California Farmworkers Were Already Struggling Before the Half Moon Bay Shooting

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Farm workers harvesting yellow bell peppers near Gilroy, California.  (NNehring via Getty Images)

The recent mass shootings in Half Moon Bay put a spotlight on the decades long plight of farmworkers in California who often earn low wages and live in substandard housing. The shootings are only the latest in a particularly hard year for farmworkers. Severe storms damaged crops and  livelihoods up and down the state as climate change continues to worsen conditions such as wildfires, extreme heat and flooding that threaten California’s agricultural industry. Meanwhile, many laws aimed at protecting farmworkers are not enforced. We’ll talk about the various challenges farmworkers face and efforts to help them when disasters hit.

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Daniel Costa, director of immigration law and policy research, Economic Policy Institute; former senior advisor on immigration and labor to the California Attorney General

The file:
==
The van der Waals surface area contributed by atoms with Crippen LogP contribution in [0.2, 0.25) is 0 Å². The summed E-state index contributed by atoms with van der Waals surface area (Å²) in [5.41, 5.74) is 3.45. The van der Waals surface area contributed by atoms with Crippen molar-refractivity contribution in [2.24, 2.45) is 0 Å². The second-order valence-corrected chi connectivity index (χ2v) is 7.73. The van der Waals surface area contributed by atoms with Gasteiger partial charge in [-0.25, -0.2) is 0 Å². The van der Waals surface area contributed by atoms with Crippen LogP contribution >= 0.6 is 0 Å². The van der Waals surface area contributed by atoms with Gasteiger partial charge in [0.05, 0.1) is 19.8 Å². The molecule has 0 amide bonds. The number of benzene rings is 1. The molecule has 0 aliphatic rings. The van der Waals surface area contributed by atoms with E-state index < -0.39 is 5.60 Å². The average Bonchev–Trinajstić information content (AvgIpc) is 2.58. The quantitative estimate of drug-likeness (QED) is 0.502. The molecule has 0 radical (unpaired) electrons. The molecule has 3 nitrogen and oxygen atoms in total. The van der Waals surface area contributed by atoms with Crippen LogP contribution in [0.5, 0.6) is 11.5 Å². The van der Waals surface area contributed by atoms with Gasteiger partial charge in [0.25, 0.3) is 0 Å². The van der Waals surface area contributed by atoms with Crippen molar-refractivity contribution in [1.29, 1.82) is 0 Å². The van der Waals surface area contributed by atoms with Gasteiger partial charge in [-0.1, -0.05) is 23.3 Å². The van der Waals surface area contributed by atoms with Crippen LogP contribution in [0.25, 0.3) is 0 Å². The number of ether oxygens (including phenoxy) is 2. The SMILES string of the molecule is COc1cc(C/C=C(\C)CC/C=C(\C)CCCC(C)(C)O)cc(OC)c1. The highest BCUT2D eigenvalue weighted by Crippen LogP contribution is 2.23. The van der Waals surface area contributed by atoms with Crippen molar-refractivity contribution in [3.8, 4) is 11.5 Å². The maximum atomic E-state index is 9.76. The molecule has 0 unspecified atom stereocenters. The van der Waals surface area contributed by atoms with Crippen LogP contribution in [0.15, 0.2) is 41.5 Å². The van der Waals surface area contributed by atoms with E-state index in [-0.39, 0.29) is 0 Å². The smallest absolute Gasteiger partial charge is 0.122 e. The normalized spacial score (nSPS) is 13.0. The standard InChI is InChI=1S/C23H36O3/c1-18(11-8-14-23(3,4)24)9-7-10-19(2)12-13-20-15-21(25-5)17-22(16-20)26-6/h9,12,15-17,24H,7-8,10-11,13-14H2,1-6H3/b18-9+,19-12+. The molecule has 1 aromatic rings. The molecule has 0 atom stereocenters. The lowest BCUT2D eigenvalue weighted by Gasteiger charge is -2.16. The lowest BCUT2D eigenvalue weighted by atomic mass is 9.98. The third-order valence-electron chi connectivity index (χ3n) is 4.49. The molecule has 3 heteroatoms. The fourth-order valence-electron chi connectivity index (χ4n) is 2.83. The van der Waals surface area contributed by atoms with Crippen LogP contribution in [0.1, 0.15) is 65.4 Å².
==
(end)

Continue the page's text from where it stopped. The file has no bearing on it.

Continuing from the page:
Vanessa Rancaño, housing reporter, KQED News

Marisa Kendall, covers housing, the Bay Area News Group

Michael Méndez, assistant professor, School of Social Ecology, University of California, Irvine; author, “Climate Change from the Streets: How Conflict and Collaboration Strengthen the Environmental Justice Movement”

Farida Jhabvala Romero, reporter, KQED

Javier Zamora, owner, JSM Organics farm in Royal Oaks, CA